By Maura James
John Tyler, tenth president of the United States, died January 18, 1862. Historians typically do not associate Tyler with the Civil War period. The Tyler presidency was often called an ‘accident’, and it is notable that Tyler’s Whig party expelled him during his presidency. The annexation of Texas was Tyler’s last, and probably most memorable, act in office. Tyler is best known for concessions during his presidency that later led to the Civil War. Although Tyler owned slaves, he believed the institution of slavery would end if left alone. “He had denounced the conception of slavery. His solution to its eventual disappearance, however, hinged on the theory of ‘dispersion” (Kleber 700). In addition to his presidency, Tyler became very active in Virginia and Confederate politics shortly before his death.
In hopes of saving the Union, Tyler petitioned Virginia to lead a peace conference in Washington in January 1861. On February 4th, ironically the same day the Confederate States of America declared themselves a separate nation, Tyler convened with other state representatives in Washington. Since Virginia had not yet seceded, Tyler hoped his home state could lead the delegation in a peaceful resolution to the pre-Civil War activities. The Washington Peace Conference organized an agenda and took their findings to President Buchanan. Buchanan dismissed Tyler and stated he would leave the new problem of secession to his successor, Abraham Lincoln. Lincoln, too, was wary of the Conference. He confided in close friend Orville Browning that “no good results would come out of it” (Holzer). After Lincoln was inaugurated, the peace committee communicated with him directly. The delegation hoped the new president would negotiate compromise to keep the fragile peace, but Lincoln held firm to the notion that he was elected to defend the Union and the then recent assaults on it.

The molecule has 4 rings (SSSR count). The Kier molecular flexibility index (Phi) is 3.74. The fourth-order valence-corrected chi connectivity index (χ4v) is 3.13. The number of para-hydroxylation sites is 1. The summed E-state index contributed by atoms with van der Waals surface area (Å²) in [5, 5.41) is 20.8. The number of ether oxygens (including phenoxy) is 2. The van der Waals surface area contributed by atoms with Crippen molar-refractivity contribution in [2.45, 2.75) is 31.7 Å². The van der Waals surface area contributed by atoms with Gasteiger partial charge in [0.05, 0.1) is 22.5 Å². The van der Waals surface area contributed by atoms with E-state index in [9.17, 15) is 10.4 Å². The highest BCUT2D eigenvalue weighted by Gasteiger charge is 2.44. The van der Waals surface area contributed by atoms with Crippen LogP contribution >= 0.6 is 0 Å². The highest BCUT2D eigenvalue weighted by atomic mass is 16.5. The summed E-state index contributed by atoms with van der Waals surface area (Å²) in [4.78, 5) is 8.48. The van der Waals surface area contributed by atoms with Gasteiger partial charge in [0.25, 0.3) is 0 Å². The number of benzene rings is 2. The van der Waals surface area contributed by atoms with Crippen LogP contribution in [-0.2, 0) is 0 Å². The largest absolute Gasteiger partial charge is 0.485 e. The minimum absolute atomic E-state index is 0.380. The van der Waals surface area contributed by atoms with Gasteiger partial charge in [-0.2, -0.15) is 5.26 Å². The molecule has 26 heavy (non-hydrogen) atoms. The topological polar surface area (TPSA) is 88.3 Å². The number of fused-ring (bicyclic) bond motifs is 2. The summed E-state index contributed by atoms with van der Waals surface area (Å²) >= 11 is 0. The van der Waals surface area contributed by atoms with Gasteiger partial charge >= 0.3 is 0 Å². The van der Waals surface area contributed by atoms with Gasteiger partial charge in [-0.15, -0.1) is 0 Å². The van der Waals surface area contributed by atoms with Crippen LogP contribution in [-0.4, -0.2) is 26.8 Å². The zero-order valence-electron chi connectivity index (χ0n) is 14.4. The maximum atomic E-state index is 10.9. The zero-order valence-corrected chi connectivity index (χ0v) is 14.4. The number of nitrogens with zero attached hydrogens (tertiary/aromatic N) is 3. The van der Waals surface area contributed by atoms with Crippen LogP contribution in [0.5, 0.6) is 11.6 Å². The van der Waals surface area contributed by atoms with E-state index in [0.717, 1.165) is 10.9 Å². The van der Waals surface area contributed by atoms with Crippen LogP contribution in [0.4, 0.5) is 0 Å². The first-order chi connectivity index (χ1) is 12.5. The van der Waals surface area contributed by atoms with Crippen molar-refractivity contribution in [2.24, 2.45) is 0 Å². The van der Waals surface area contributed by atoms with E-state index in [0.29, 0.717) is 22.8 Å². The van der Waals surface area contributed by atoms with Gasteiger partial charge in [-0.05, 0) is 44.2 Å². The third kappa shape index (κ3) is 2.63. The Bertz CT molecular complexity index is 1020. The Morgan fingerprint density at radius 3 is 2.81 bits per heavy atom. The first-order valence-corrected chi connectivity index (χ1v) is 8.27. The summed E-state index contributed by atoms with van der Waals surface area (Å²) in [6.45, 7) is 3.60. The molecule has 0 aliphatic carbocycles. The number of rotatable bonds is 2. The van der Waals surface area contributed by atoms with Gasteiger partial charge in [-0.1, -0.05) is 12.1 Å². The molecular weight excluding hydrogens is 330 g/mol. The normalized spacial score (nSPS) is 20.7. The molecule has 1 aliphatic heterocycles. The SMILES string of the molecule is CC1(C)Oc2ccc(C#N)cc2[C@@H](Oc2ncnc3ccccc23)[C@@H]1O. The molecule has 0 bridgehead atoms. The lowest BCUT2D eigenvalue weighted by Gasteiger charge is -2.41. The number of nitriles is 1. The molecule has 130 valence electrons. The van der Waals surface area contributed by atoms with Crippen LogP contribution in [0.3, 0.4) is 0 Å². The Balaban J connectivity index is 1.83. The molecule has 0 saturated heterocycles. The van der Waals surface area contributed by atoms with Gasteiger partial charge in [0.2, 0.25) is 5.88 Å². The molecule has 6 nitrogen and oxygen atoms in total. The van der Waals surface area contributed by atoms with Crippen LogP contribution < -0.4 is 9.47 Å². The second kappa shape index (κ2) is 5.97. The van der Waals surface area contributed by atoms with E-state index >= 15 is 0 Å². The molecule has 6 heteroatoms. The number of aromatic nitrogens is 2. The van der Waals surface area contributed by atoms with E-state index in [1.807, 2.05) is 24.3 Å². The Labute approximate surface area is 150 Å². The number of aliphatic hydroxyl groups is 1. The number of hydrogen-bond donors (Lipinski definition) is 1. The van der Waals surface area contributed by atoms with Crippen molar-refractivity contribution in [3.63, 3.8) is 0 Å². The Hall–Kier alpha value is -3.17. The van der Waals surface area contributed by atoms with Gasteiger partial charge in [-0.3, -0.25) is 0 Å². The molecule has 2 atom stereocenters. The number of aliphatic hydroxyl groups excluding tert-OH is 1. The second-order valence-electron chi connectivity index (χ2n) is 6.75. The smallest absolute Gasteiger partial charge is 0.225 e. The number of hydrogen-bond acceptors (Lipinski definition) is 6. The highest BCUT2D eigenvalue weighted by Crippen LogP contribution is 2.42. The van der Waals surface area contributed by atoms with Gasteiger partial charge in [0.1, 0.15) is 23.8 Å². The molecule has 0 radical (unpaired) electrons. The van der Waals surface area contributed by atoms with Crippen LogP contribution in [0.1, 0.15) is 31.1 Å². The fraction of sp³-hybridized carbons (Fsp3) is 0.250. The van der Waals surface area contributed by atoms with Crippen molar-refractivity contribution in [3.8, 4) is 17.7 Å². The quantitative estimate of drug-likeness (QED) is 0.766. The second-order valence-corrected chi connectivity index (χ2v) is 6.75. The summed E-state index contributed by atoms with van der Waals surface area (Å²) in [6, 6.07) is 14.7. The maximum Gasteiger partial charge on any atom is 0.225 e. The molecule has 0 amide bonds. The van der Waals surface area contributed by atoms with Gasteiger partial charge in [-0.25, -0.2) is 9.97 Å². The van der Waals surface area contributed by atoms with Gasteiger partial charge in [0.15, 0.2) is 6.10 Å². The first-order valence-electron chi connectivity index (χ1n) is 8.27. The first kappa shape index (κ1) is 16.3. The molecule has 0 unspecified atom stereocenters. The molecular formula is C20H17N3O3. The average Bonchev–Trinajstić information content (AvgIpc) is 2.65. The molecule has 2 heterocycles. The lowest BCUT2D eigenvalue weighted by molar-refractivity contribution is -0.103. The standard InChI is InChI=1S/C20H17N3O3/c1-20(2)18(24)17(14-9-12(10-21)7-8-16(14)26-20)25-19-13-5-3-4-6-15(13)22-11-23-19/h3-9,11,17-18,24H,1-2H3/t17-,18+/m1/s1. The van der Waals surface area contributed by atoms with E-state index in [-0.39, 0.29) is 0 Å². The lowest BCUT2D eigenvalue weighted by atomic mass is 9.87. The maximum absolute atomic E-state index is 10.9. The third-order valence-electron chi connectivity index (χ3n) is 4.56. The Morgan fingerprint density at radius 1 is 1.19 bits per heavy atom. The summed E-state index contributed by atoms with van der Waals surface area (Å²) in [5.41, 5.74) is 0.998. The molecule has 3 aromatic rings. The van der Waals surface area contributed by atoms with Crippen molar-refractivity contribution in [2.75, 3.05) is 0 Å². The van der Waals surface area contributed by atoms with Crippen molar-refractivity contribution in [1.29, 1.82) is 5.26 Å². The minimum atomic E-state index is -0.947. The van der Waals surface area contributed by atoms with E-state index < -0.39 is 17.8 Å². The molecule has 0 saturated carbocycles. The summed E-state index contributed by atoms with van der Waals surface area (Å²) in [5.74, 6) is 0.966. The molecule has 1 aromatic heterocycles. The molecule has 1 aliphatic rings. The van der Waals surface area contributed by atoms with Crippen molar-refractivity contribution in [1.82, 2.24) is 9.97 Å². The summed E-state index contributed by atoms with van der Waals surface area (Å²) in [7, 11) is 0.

When Virginia seceded on April 17, 1861, shortly after the shots were fired at Fort Sumter, “Tyler threw his… support to the new confederacy” (Kleber 703). While Tyler had been urging peace in Washington earlier in 1861, he had also served in the provisional Confederate Congress. After the U.S. Senate and Lincoln rejected the Washington Peace Conference’s plan, Tyler urged Virginia to secede. He was elected to the Confederate House of Representatives. After moving to Richmond to fulfill his role in the new Confederate government, Tyler suffered a stroke. “Six days later he died” (Kleber 703); even before Tyler started his work as a Confederate Congressman.
John Tyler was a man of ‘firsts’. He was the first Vice President to become President after his predecessor died in office. Some even claim he was the first and only American president to die on foreign soil; as he died in the Confederate States of America which were not part of the Union in 1862. He was also the founder of the Washington Peace Conference. A conference that, although was unsuccessful, hoped to alleviate the pressures of civil war. Lincoln stood in defiance to the group, not because he did not want peace, but because he knew, by 1861, the time for compromise was over.
Ms. James is a Historical Interpreter at President Lincoln’s Cottage.
Kleber, Louis C. “John Tyler.” History Today 25.10 (1975): 697. Academic Search Premier. EBSCO. Web. 13 Jan. 2011.
Holzer, Harold. “Give Peace a Chance.” America’s Civil War 23.6 (2011): 44-49. Academic Search Premier. EBSCO. Web. 13 Jan. 2011.